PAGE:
“Police departments told us they need better equipment and training, so we put $375 million into Byrne-JAG grants, which helped 1,500 local police departments buy officer radios, computers for squad cars, police car dash cameras and other equipment and training, including body cameras. In fact, this Committee provided $20 million to purchase body cameras in 2015, and the request includes another $30 million for 2016.
“Communities and non-profits want help keeping our young people on the straight and narrow. The Omnibus included $252 million for juvenile justice programs, such as delinquency prevention and youth mentoring. Are we getting our money’s worth? Are we doing enough prevention and intervention?
“Those are just some of the resources we provide to help communities. But resources aren’t enough. We’ve also heard calls for criminal justice reform from faith based organizations, community leaders and national civil rights organizations.
“There are three to consider here today, and I’d like to hear your reaction during this hearing or following it in writing.
“First, tie grant funding to training. I just discussed some of the important grants for state and local law enforcement. In order to get those grant funds, should DOJ require training on racial and ethnic bias and use of force? What national standards should we require departments to meet? Are those standards developed and in use?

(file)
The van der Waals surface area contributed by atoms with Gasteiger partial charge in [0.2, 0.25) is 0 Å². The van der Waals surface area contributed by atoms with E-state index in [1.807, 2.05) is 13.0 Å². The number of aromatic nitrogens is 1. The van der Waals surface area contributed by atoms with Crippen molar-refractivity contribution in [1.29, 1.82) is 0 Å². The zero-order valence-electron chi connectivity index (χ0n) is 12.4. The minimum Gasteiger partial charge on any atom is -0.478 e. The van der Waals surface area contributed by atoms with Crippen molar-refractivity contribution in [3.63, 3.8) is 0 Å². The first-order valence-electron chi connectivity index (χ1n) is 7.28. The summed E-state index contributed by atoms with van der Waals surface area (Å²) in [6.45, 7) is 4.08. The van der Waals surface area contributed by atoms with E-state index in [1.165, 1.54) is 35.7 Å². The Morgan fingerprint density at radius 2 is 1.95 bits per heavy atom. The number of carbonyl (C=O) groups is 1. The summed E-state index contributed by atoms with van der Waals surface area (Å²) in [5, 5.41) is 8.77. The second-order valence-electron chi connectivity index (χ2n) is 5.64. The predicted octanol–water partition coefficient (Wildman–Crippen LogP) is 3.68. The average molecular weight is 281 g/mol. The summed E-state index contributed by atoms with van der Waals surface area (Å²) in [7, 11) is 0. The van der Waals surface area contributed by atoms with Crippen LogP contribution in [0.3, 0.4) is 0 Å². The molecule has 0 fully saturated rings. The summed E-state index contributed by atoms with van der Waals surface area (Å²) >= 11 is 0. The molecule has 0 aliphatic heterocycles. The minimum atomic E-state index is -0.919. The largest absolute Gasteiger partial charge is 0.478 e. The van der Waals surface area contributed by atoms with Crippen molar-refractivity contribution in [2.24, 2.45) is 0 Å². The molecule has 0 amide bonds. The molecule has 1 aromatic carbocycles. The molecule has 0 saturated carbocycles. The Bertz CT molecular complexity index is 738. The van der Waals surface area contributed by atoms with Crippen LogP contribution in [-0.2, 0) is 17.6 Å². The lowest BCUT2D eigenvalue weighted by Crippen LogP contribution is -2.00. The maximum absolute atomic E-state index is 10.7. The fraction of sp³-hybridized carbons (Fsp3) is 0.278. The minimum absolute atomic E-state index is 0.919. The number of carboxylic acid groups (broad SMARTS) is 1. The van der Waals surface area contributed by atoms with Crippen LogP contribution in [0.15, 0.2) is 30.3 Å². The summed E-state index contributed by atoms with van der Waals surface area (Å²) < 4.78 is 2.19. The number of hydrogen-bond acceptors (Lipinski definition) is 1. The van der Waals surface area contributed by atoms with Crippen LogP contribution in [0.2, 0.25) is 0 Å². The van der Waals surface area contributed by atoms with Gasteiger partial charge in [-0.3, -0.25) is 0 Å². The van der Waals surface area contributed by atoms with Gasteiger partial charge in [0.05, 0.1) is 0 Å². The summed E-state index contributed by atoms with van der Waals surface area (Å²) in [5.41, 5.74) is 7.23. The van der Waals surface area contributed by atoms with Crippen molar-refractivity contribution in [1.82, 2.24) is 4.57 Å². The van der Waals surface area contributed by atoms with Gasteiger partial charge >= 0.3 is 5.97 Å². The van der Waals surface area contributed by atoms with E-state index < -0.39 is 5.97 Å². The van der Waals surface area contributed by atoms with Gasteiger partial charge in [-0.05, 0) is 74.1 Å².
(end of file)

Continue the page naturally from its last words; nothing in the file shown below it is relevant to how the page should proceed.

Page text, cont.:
“Second, examine extensive use of body-worn cameras. Some see recording encounters between police and the community as deterrence against improper use of force, others see it as protection. But I have questions: what policies need to be in place to meet privacy concerns, technology concerns and fiscal concerns? Should we be funding body cameras? What will we learn from pilot programs funded in 2015? We put in $20 million for body camera demonstrations, but in Baltimore alone it would take $9 million to put a camera on every officer. Are body cameras a needed reform, or just a quick fix solution?
“Third, the examination of broken windows policy, which now appears to have resulted in a broken trust with the community. Initially, it appeared to be a success – crime rates were lower and even community leaders seemed satisfied with it. The idea was to stop youth from doing minor crimes to prevent them from escalating to major crimes. But what happened was an obsession with statistics. Performance became measured on how many people you stopped, not how many problems were solved.
“According to the American Civil Liberties Union (ACLU), in 2012, there were more than 120,000 police stops in Baltimore. People were stopped for broken windows offenses, but we never fixed the broken windows. We never addressed the vacant houses, lack of jobs or truancy issue. What are your plans and strategies to examine broken windows policy to make sure police strategies don’t contribute to lack of trust within communities?
“Last week, on that horrible night – it’s true a couple hundred kids caused a significant disturbance, but it’s also true that more than 85,000 of Baltimore’s kids went home and did what they were supposed to.
“Baltimore is a great city of over 610,000 law abiding people who respect the law and want the law to respect them. They are ready to help do their part. They don’t want quick fixes or money thrown at them or see the effort gone as soon as the TV cameras are gone. They want relentless follow through on what needs to be done long term to fix the broken windows and bring about systemic change. I look forward to hearing your ideas.”